Immigration Talks Between Swedish Parties Flounder Because of 'Green Elephant in the Room'

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Immigration Talks Between Swedish Parties Flounder Because of 'Green Elephant in the Room'

The talks on Sweden’s future immigration policy, intended to pave the way for broad cross-party agreement, have ended in disarray.

The Sweden Democrats party leader Jimmie Åkesson announced that his party is leaving the talks and proceeding with its own proposal. Later, negotiations between the ruling Social Democrats and the Moderates, the largest opposition party, also broke down.

“The Social Democrats chose to listen to the green elephant in the room, the Green Party,” Moderates immigration spokeswoman Maria Malmer Stenergard told the newspaper Aftonbladet, referring to the Social Democrats’ junior party that keeps pushing for a more lenient immigration policy and threatened to leave the government if not satisfied.

“We worked hard to reach an agreement but in the end it was clear that we are far too far apart. It is obvious that the Social Democrats are not able to stand up for their own politics, but instead run the Greens’ errands and thus secure government power,” Stenergard said.

According to her, the parties failed to strike a deal about reducing volumes of immigration in general and family immigration in particular. “There they wanted to keep the current levels, which is completely impossible,” she explained.

The Green Party, currently the smallest in the parliament with barely 4.4 percent, accepted its its elevated role with pride.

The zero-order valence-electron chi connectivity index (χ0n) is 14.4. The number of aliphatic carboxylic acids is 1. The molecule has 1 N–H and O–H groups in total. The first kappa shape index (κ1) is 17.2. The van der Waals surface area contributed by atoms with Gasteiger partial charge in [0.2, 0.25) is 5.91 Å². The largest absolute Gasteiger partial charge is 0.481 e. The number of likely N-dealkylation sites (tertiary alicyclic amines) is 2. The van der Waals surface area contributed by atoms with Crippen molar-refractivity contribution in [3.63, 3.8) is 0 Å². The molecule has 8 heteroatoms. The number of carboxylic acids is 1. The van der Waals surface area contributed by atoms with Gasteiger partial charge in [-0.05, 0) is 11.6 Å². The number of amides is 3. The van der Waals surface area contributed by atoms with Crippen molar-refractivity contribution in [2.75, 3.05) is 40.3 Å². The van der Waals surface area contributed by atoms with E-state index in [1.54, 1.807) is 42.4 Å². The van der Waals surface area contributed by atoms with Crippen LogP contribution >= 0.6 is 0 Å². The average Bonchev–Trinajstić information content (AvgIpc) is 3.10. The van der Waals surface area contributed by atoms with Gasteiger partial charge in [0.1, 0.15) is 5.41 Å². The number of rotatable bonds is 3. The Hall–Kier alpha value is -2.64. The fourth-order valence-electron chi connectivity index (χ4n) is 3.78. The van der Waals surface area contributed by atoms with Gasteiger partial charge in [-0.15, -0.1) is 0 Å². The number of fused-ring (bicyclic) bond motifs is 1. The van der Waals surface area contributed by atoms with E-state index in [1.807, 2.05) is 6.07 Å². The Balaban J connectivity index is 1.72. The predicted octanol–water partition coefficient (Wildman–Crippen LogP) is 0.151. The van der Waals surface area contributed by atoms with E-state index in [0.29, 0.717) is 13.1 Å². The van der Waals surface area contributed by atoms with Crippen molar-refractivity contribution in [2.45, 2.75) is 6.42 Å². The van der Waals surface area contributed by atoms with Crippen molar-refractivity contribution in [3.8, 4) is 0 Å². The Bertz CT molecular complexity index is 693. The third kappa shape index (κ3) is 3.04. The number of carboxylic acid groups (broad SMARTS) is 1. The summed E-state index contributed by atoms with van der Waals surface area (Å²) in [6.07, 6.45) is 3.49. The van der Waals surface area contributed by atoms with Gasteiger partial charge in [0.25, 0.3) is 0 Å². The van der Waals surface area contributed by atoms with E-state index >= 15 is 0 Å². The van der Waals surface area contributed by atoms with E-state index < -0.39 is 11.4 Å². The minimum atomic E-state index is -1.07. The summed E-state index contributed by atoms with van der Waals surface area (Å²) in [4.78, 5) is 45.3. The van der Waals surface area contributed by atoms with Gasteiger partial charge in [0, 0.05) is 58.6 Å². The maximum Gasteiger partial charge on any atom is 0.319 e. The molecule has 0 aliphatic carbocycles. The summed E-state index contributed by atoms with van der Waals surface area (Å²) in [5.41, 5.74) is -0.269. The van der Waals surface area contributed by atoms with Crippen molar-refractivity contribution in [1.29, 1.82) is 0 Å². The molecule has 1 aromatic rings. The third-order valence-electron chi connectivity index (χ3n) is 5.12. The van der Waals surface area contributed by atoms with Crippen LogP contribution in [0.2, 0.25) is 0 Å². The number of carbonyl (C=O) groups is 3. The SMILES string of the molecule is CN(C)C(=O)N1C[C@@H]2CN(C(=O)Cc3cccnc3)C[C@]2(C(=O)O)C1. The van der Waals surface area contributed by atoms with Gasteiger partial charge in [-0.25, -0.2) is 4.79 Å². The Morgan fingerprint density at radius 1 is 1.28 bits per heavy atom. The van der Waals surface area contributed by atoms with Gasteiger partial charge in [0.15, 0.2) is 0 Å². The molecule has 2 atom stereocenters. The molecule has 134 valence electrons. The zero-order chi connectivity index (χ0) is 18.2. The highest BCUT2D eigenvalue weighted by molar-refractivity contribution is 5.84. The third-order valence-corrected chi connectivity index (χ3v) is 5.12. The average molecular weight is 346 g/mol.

“We are proud to be the green elephant in the room and thus stand for human values and for people who need help. We are proud to be able to stand for that policy even when other parties have failed,” the party’s spokesman Per Bolund said.

Social Democrat Prime Minister Stefan Löfven, by contrast, blamed the Moderates, suggesting that they set more conditions and didn’t accept any compromise. Löfven pledged to continue negotiations with “the parties that are interested”, which doesn’t leave many options.

The national-conservative Sweden Democrats leader Jimmie Åkesson said that the future of Sweden depends on two parties.

“The parties that really want a long-term sustainable immigration policy that creates opportunities to heal a divided society must depend on extreme parties such as the Environment Party and the Centre,” Åkesson said.

“The Swedish migration policy in the future cannot be based on social democratic fantasies,” Christian Democrats leader Ebba Busch Thor said.

According to analysts, including Jenny Madestam, associate professor of political science at Södertörn University, the Moderates and the Social Democrats are the biggest losers in the failed migration talks, while the Greens and the Sweden Democrats are the big winners.

According to Madestam, the Social Democrats had to show that they are prepared to introduce a more restrictive migration policy to stop voter flight to the Sweden Democrats, a situation that affects even the Moderates.

Political analyst Linn Mårdsta described the current situation as a tug-of-war between the parties.

“This is an issue that affects all policies and it has been doing this for several years. This is a fateful issue for the political game in Sweden,” Linn Mårdstam told Aftonbladet.

Following their worst electoral fiasco in a century, winning just 28.3 percent of the vote, and a several-months long government crisis amid a hung parliament, the Social Democrats have built a minority government with the Greens, relying on the support of the Liberals and the Centre, which historically belonged to the opposing bloc.

The Sweden Democrats were long alone in championing harsher immigration policies, but have in recent years got the company of the Christian Democrats and the Moderates, which appear to have reconsidered the “open your hearts” policy of the prime pinister Fredrik Renfeldt era.


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Sputnik / Mikhail Voskresenski

Sputnik News

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